“We’re two years out now. It’s very disappointing because as much as we need to get people out of the workplace who are dangerous, we should also be looking to get people back into the workplace who have learned their lesson and are willing to teach it to others,” Wilkenfeld says. “That’s more valuable than expelling somebody for life.”
To many others, however, the very suggestion of redemption is both premature and misguided.
Leigh Gilmore, distinguished visiting professor of women’s and gender studies at Wellesley College, says people should be more worried about helping victims recover what they lost.
“How do you come back from having your mentor destroy your career? How to you come back from having your boss ask for sexual favors?” she asks. “Those are the questions I think we should be taking up, not how guys get to come back and have the next stage of their careers.”
“I don’t even know where to begin with the trauma it brings up for me and many other people,” says model and actress Zoë Brock, one of the many who accused former film producer Harvey Weinstein of sexual misconduct.
She worries about sending the message that “guys can just take a short timeout and then come back to the table.” That, she says, could have a chilling effect on reporting and could erode the progress made by #MeToo.
“I think we’re in a massive amount of danger of having all this stuff continue,” she says. “I beg anyone listening out there: Don’t ever be complacent about it.”
But even some of staunchest survivor advocates insist that a road back for offenders is not at odds with what most victims want.
“Survivors are rarely seeking vengeance … or the utter destruction of the life of the person who harmed them,” says Kaethe Morris Hoffer, executive director of the Chicago Alliance Against Sexual Exploitation.
“Overwhelmingly,” she says, what they want is “accountability for the pain they caused and a commitment to changing so they don’t harm others.”
Such a path may not be possible for serial predators. But most sexual harassers are at the other end of the spectrum and can be rehabilitated, according to a burgeoning industry of consultants, coaches, counselors and therapists now being called in to work with them.
“The people that I work with are people who are crossing lines and not handling the power they have appropriately,” says Amy Oppenheimer, an employment lawyer in Berkeley, Calif., who also does coaching. “But they can be turned around.”
Oppenheimer recalls one particularly arrogant executive she worked with who showed up angry that he even had to be subjected to training sessions. He started going on a rant, demeaning and insulting her at their first session and only stopped when she started letting him know how much his behavior made employees dislike working for him.
“He started to cry,” she recalls. “And obviously, some of these habits are really hard to change. But the fact is, there is something there I can work with.”
Ultimately, it’s up to employers to monitor their employees and make sure that his behavior has really turned around and that the workplace is safe for everyone. But that’s where the roadblock tends to be.
“Employers are not quite prepared for how much work it takes to actually integrate someone safely, responsibly and with sensitivity and care,” says Shira Berkovits, founder of Sacred Spaces, an organization that consults religious institutions on how to prevent and respond to sexual misconduct.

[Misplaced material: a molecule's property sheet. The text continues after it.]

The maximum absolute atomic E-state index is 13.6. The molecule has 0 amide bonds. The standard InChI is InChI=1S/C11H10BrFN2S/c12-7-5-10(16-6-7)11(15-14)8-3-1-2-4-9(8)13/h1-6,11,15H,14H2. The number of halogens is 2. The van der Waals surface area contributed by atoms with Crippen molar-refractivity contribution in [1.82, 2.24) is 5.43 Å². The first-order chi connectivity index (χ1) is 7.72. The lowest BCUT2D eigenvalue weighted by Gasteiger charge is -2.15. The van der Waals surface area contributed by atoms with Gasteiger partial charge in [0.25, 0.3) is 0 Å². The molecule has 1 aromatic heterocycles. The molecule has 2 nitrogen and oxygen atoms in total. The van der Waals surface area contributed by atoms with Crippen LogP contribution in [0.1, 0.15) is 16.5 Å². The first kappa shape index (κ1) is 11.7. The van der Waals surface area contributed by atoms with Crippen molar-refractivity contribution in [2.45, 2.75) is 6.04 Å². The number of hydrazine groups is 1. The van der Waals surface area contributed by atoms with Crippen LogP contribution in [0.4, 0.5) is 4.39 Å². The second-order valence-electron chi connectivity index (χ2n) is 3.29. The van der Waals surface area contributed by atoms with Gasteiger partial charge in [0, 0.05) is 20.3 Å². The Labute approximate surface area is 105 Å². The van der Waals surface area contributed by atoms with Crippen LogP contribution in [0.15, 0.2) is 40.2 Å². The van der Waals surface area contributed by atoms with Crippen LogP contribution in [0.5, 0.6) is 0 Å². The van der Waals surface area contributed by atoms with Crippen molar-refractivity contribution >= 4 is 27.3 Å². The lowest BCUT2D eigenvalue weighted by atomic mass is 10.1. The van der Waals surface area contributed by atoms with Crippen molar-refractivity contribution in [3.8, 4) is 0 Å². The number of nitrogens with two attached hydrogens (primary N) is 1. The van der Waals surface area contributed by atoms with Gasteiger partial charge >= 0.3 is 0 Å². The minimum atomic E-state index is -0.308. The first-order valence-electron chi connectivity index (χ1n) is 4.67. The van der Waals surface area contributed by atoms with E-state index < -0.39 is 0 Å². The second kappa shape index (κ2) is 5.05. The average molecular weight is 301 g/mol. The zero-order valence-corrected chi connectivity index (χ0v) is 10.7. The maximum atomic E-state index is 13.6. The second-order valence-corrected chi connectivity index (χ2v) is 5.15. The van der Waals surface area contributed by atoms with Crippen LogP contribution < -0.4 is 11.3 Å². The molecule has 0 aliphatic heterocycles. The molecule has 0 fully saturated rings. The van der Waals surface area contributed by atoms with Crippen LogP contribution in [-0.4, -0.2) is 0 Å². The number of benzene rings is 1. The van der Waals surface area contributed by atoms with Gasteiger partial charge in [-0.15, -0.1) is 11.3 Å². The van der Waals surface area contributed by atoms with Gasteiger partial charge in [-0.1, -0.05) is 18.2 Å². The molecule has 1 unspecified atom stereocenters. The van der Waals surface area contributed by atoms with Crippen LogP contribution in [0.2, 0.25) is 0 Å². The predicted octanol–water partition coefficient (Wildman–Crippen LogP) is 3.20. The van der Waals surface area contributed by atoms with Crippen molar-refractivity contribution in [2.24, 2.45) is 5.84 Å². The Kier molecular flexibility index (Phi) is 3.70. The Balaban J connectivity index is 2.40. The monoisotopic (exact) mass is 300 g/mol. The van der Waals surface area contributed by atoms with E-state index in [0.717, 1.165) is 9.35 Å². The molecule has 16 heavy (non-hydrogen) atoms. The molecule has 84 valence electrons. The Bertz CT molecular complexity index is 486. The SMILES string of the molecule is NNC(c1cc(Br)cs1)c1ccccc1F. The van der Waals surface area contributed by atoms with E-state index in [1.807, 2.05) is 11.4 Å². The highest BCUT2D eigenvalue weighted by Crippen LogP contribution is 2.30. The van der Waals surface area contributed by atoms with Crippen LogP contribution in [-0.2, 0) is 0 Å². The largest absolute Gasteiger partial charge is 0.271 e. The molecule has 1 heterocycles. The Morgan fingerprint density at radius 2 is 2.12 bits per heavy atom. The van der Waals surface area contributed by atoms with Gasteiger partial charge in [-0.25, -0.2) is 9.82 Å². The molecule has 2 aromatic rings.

“Right now it’s very in vogue to say that we want to give people a second chance,” Berkovits says. “But it’s not for human beings to determine when and if somebody’s repentance is sincere,” she says. “That’s between a person and God.”
An employer’s priority must be on “standing up for the victim,” she says, “to create a space of safety for that person.”
But when they realize how much work is involved, Berkovits says, employers often balk, including even those religious institutions that hold redemption as a core value. Her team usually spends months meeting with all parties, including therapists who’ve assessed an offender’s risk, and writing up an extensive plan for reintegration. And often, she says, when the clients read it, “They say, ‘We don’t have the capacity to deal with this,’ or ‘Well, we thought we wanted to do this but […] never mind. It’s too hard.’ ”
Dan Guliano spent several decades heading large corporate human resources departments before becoming a director at Associated Industries of Massachusetts, where he does consulting and training. He says the philosophical questions of who deserves redemption usually take a back seat to companies’ more pragmatic concerns about their liability and reputation.
“The employer doesn’t have lot of leeway here. You can’t say to rest of workforce: ‘Give the guy a chance.’ It just doesn’t work. ‘I’m going to let that person go,’ ” he says. “Is it the right thing? The moral thing? The ethical thing? That’s a whole ‘nother ball of wax.”
Even as a practical thing, Guliano says with a sigh, it’s problematic, since those who are let go, obviously, don’t just disappear. They’re still among us — mostly not famous — and likely to land in a cubicle across town, next to someone else who has no idea.
Berkovits has seen it happen. One client recently called her to say it had kicked an offender out of the community. “I said, ‘Where did he go?’ ” Berkovits recalls. “And they said, ‘Don’t worry, he went’ ” to a nearby town.